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User avatar
By spork
#50459
Is it possible to build a vehicle that's powered only by the wind, and goes DIRECTLY downwind, FASTER than the wind, steady state?
User avatar
By el_loco
#50460
Nope
User avatar
By boarini2003
#50461
I know you can sail faster than the wind speed, but not directly downwind.
User avatar
By sg
#50462
YES. Very hard to believe, but YES.
User avatar
By xerxes
#50463
Where does the extra energy come from?
User avatar
By spork
#50466
xerxes wrote:Where does the extra energy come from?
Who said there's "extra energy"? :mrgreen:
boarini2003 wrote:I know you can sail faster than the wind speed, but not directly downwind.
But can you make a downwind tack in which your downwind component is faster than the wind? If so, that would be a good start.
User avatar
By xerxes
#50468
I would say no. Here's what I got from my 10 minutes of research:

A fast boat can sail faster than the wind, but only by using a combination of atmospheric wind and apparent wind. In short, a portion of the speed is generated by the sail shape creating 'lift'. This only works when you sail at an angle to the wind. If you start sailing directly downwind, even in a frictionless and dragless boat that harnesses the wind in a perfectly efficient manner, you will eventually match the wind speed and then there will be no air movement over the sail to create lift. By sailing downwind at an angle, you maintain some relative motion to the airstream and generate an extra 'push'.

from http://www.seed.slb.com/qa2/FAQView.cfm?ID=1098

"Typically the fastest speeds are reached with a wind coming at 130º to 145º from your course. This is the true wind, but the apparent wind is coming from 45-50 degrees most of the time. This is why you rarely see a mutlihull with the sails open and also never with a spinnaker but only a gennaker as they are always sailing relatively close to the apparent wind. For the same reason, they always need to use a highly efficient dagger board or foils to resist the leeway force generated by the sails. This is of course only true for the top racing multihulls. A cruising multihull still uses a spinnaker as it never goes faster than the wind and still receives wind from the back when sailing down-wind."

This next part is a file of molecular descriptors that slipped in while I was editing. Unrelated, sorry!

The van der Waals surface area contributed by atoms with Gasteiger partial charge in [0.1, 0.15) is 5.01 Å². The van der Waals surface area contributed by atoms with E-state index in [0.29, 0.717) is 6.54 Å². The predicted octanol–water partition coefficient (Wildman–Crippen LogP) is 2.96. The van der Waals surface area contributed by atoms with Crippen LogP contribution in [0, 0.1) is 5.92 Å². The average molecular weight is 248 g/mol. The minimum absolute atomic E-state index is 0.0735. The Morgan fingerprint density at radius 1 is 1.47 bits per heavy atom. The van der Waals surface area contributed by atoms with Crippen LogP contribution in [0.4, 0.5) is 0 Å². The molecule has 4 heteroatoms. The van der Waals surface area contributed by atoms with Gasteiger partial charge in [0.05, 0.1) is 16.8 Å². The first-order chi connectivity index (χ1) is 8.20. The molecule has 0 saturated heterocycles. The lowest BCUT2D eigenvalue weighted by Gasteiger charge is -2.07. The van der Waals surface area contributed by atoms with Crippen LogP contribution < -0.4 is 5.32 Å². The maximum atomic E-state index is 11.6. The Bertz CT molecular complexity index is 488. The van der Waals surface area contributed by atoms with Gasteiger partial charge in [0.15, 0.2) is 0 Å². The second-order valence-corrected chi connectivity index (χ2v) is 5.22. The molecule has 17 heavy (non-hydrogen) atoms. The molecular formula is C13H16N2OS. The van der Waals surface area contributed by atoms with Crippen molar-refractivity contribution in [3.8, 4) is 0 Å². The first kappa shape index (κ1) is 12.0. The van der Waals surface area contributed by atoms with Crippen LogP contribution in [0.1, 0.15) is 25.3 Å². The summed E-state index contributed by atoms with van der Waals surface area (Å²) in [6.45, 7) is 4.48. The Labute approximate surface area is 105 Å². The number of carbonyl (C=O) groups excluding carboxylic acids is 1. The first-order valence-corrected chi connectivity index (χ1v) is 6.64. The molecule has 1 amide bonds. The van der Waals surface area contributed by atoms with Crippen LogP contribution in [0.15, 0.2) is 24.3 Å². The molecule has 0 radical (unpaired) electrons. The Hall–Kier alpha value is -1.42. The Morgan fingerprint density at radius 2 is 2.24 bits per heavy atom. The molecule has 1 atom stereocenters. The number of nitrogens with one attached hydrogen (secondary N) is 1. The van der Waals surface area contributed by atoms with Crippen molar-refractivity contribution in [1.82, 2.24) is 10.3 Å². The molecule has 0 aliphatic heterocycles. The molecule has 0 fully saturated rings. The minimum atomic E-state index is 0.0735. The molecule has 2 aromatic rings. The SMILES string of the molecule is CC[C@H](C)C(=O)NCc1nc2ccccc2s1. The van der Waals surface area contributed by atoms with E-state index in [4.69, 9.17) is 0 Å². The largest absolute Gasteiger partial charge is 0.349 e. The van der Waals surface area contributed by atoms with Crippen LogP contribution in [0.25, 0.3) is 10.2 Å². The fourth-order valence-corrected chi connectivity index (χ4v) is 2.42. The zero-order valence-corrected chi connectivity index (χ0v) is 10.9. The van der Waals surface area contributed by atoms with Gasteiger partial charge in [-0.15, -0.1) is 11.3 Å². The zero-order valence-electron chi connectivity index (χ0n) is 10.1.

User avatar
By Rick M
#50469
When I am on downwind in my hang glider I'm going faster than the wind. Of course gravity is adding the extra energy. So yes, you can do this. It just requires the use of altitude and gravity.
User avatar
By spork
#50471
I certainly agree that a simple sailboat can never sail directly downwind, faster than the wind, steady state. But the question is whether any vehicle can be built that can.

You mention that the fastest tack is a downwind tack, but not directly downwind. What if we consider an ice boat - how fast could it go on one of these downwind tacks?
User avatar
By sg
#50472
Think ice boats. Cats on iceblades. Definitely go faster than the wind but not straight down wind.

Why not? Think of the sail as a wing, as you head down wind the angle of attack goes to 0 and you slow down and stop and start going into push mode to get your speed.

Now think about the sail. Its a lift generating airfoil right? The problem is, its an airfoil that stops generating lift when you approach downwind. So change the type of airfoil you are using :wink: Hint hint...
User avatar
By spork
#50473
Rick M wrote:When I am on downwind in my hang glider I'm going faster than the wind. Of course gravity is adding the extra energy. So yes, you can do this. It just requires the use of altitude and gravity.